We went into this preseason with Rico Gathers, Jaylon Smith, and the big names from our 2017 rookie class at the forefront of our minds. A few weeks later, the rising debate at backup quarterback between veteran Kellen Moore and undrafted rookie Cooper Rush has taken over the collective consciousness of Cowboys Nation.
You have seen and will continue to see opposing viewpoints. Some believe that no rookie, let alone an undrafted one who played in the MAC, could be ready for the speed and complexity of NFL football. Rush won’t be getting first-team reps in practice or preseason, so could he really take on the responsibility of replacing Dak Prescott when the game’s elite players, and most intense situations, are in front of him?
On the other hand, we’ve seen Kellen Moore’s work. We saw his struggles in 2015 and we’ve seen his issues in these last two preseason games. He’s getting many of the same vanilla defenses and low-end defensive talent that Rush is, so why isn’t his experience shining through? What good is a veteran backup who can’t even outperform an undrafted rookie?
We’ve all heard the same old lines about Kellen Moore, about how he’s such a great asset in the quarterback room and to the offensive coordinator. It’s the go-to defense for any Moore supporter; Kellen’s value is more in game preparation than what he can do on the field. He’s like an extra coach for Dak Prescott or whoever the starter is.
That’s really neat and all, but doesn’t Dak have enough coaches? He has Wade Wilson and Scott Linehan, two of the most experienced assistants out there. His head coach was a career backup quarterback. And if that’s not enough, Dak himself is noted for his devotion to study and perfecting his craft.
It’s great that Kellen Moore can contribute to all of this, but is that really more important than how he plays? Is he influencing wins and losses from the sideline as much as if he actually has to come into a game, or especially take over for an extended stretch due to injury? Does he really have the physical ability to play NFL football?
Moore’s lack of arm strength is well known, but that’s not just about being able to throw it deep. Passing windows are often tight and a quarterback needs to be able to zip the ball in there with accuracy. Kellen can’t throw with zip, and if he tries that’s going to affect accuracy. Anyone who’s played golf knows that the more power you try to force into your swing, the more you open yourself up for a bad hit. It’s no different for shooting a basketball, swinging a bat, or throwing a football.
That isn’t to say Cooper Rush is out there slinging it like John Elway. A lack of arm strength was actually noted in his pre-draft scouting reports. But the proof is on the tape; Rush’s passes simply look better and more professional grade than Moore’s. On average, he will be in a better position to complete throws because of basic biological advantages. He’s also three inches taller, and being able to see over your offensive linemen is never a bad thing.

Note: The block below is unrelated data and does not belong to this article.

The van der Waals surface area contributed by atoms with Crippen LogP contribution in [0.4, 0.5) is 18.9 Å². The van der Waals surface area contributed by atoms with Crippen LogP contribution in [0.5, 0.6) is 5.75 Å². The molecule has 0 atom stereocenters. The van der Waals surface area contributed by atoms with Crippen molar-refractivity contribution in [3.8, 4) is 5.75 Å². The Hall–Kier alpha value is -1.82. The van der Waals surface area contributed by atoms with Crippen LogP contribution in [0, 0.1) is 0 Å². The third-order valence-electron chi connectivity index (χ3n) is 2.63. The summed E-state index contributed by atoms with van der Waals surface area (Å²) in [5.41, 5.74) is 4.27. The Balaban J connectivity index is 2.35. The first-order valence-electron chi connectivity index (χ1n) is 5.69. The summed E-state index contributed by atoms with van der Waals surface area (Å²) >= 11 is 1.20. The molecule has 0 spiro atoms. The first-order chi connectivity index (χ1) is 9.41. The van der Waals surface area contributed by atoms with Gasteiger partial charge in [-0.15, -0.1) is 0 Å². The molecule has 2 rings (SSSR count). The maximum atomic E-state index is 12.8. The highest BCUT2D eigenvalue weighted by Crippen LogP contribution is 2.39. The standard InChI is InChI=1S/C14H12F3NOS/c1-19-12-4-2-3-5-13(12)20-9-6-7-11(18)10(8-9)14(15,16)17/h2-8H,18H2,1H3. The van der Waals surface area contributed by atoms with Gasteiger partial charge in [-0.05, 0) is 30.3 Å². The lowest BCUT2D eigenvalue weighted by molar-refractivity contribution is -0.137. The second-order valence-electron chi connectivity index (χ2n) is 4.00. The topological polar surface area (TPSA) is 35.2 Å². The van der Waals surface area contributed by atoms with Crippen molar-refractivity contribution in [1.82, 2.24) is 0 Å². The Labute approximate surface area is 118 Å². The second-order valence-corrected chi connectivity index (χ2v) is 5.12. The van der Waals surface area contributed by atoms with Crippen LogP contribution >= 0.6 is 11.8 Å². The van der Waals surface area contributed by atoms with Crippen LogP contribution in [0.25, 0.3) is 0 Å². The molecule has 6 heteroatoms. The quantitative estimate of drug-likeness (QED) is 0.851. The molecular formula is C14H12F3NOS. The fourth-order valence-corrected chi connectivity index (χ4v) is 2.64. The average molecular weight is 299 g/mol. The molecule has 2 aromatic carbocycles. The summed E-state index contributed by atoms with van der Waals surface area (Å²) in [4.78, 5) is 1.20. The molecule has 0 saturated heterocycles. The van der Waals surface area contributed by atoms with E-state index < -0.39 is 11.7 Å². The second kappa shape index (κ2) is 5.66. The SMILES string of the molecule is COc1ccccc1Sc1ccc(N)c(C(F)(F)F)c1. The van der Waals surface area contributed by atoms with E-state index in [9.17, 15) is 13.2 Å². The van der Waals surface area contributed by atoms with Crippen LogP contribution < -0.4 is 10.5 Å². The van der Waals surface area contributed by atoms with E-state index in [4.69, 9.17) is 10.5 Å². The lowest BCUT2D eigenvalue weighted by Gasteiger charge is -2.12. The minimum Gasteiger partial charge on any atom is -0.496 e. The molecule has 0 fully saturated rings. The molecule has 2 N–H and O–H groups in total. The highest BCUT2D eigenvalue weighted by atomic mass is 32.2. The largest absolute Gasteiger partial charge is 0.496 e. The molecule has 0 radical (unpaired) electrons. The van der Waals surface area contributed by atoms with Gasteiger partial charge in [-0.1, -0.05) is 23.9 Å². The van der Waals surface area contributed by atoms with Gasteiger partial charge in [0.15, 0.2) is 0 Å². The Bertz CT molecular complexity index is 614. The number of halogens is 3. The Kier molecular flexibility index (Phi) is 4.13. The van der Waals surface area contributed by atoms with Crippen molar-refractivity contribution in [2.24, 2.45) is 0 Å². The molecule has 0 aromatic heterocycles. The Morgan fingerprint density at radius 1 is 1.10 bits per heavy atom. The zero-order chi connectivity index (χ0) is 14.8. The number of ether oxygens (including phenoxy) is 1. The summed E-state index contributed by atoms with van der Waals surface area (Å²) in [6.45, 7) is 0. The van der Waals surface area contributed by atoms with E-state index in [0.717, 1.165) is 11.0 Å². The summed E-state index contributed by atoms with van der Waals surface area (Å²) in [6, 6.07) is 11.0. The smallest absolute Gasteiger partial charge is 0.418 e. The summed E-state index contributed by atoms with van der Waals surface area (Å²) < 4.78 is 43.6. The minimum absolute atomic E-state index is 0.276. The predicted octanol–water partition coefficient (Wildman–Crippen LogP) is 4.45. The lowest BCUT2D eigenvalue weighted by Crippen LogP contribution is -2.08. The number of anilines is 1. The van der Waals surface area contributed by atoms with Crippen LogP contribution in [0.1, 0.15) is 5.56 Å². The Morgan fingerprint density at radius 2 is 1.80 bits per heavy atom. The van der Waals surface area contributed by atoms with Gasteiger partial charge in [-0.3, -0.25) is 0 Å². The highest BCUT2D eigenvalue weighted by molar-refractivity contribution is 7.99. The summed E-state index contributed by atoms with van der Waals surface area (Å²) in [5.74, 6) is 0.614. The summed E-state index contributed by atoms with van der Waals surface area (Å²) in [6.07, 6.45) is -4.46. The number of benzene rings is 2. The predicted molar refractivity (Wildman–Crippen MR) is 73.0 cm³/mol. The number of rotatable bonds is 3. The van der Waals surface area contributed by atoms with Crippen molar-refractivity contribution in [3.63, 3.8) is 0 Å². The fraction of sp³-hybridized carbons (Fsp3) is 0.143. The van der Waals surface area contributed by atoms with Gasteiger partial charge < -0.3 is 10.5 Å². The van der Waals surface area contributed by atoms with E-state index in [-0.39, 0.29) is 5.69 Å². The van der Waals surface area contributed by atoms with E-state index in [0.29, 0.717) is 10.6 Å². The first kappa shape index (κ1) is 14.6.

The irony of this is that Rush was compared to Kellen Moore in his scouting report, prior to ever becoming a Cowboy. He got credit for the same things that Moore does when it comes to the mental side of the game. Essentially, he may be a taller, stronger version of Moore.
Of course, it will take time for Cooper Rush to catch up to Moore when it comes to experience and the off-field contributions. But if he has that potential and the clear physical superiority, do you really want to discard that asset? Do you even want to risk it on the practice squad?
The Cowboys have tried that in the past with promising preseason performers like Matt Moore and Alex Tanney. Moore didn’t even make it past waivers in 2007, getting claimed by the Panthers after final cuts. Tanney got signed off the 2013 practice squad a few months into the season.
It doesn’t happen often in sports or in life, but circumstances may allow the Cowboys to actually have their cake and eat it too. As was covered a few days ago by K.D. Drummond, Kellen Moore is still eligible for the practice squad. This surprising reality, given his years in the league, opens up the possibility to secure Cooper Rush with a roster spot, retain Moore’s services with the off-field help, and keep a roster spot open for other positions. As Michael Scott would tell you, that’s a “Win-Win-Win” scenario.
Of course, that scenario is contingent on Moore accepting the job. It may sound improbable that he’d be willing to take the demotion and drop to the practice squad, but keep in mind that he was a free agent last March and ultimately took a one-year, $775k contract to come back to Dallas. Kellen was on the open market for two weeks and still took that nothing deal to remain a Cowboy, which probably tells you how much interest there was in him.
Many have said that Moore’s future is in coaching, and accepting this arrangement could be the first step to securing long-term employment with the Cowboys. Wade Wilson is 58-years-old and perhaps Kellen could start a paid internship now to eventually become the new quarterbacks coach.
Even if the Cowboys keep both guys on the 53-man roster, there’s still the matter of who is the primary backup. Cooper Rush came in before Kellen Moore in Monday’s practice and is sharing second-team work. Dallas is clearly assessing their options now, which many have said would never happen given Moore’s experience edge and relationship with Scott Linehan.
Coaches are like fans when it comes to their principles, priorities, and preconceived notions. Many don’t budge easily. Cooper Rush was going to have to be pretty damn impressive to cause a shift and it looks like that’s exactly what he’s done. It’s a pleasant surprise for the 2017 preseason, and perhaps a critical development at some point later this year.